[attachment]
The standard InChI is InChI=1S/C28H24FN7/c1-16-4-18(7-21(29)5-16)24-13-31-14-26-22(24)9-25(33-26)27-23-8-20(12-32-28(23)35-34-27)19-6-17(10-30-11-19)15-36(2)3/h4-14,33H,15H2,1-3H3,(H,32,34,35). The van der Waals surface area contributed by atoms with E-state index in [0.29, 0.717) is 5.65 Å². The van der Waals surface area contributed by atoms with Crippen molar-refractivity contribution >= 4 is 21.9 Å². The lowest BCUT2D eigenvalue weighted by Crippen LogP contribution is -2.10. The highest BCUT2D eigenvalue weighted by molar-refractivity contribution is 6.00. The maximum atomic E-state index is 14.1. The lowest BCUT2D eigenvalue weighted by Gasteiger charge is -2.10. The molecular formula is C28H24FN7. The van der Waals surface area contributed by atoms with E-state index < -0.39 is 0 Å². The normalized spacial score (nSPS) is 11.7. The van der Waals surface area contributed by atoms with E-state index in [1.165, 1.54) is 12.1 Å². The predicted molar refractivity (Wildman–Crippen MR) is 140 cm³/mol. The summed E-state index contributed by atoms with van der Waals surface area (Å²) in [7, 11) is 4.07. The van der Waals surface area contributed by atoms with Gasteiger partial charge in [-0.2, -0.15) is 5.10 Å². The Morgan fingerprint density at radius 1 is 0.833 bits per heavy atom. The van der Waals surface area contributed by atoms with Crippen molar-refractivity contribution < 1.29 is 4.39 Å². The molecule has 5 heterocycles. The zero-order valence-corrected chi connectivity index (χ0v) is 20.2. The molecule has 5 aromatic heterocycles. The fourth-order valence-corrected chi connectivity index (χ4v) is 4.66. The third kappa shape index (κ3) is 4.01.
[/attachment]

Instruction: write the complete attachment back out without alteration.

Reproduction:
The standard InChI is InChI=1S/C28H24FN7/c1-16-4-18(7-21(29)5-16)24-13-31-14-26-22(24)9-25(33-26)27-23-8-20(12-32-28(23)35-34-27)19-6-17(10-30-11-19)15-36(2)3/h4-14,33H,15H2,1-3H3,(H,32,34,35). The van der Waals surface area contributed by atoms with E-state index in [0.29, 0.717) is 5.65 Å². The van der Waals surface area contributed by atoms with Crippen molar-refractivity contribution >= 4 is 21.9 Å². The lowest BCUT2D eigenvalue weighted by Crippen LogP contribution is -2.10. The highest BCUT2D eigenvalue weighted by molar-refractivity contribution is 6.00. The maximum atomic E-state index is 14.1. The lowest BCUT2D eigenvalue weighted by Gasteiger charge is -2.10. The molecular formula is C28H24FN7. The van der Waals surface area contributed by atoms with E-state index < -0.39 is 0 Å². The normalized spacial score (nSPS) is 11.7. The van der Waals surface area contributed by atoms with E-state index in [1.165, 1.54) is 12.1 Å². The predicted molar refractivity (Wildman–Crippen MR) is 140 cm³/mol. The summed E-state index contributed by atoms with van der Waals surface area (Å²) in [7, 11) is 4.07. The van der Waals surface area contributed by atoms with Gasteiger partial charge in [-0.2, -0.15) is 5.10 Å². The Morgan fingerprint density at radius 1 is 0.833 bits per heavy atom. The van der Waals surface area contributed by atoms with Crippen molar-refractivity contribution < 1.29 is 4.39 Å². The molecule has 5 heterocycles. The zero-order valence-corrected chi connectivity index (χ0v) is 20.2. The molecule has 5 aromatic heterocycles. The fourth-order valence-corrected chi connectivity index (χ4v) is 4.66. The third kappa shape index (κ3) is 4.01.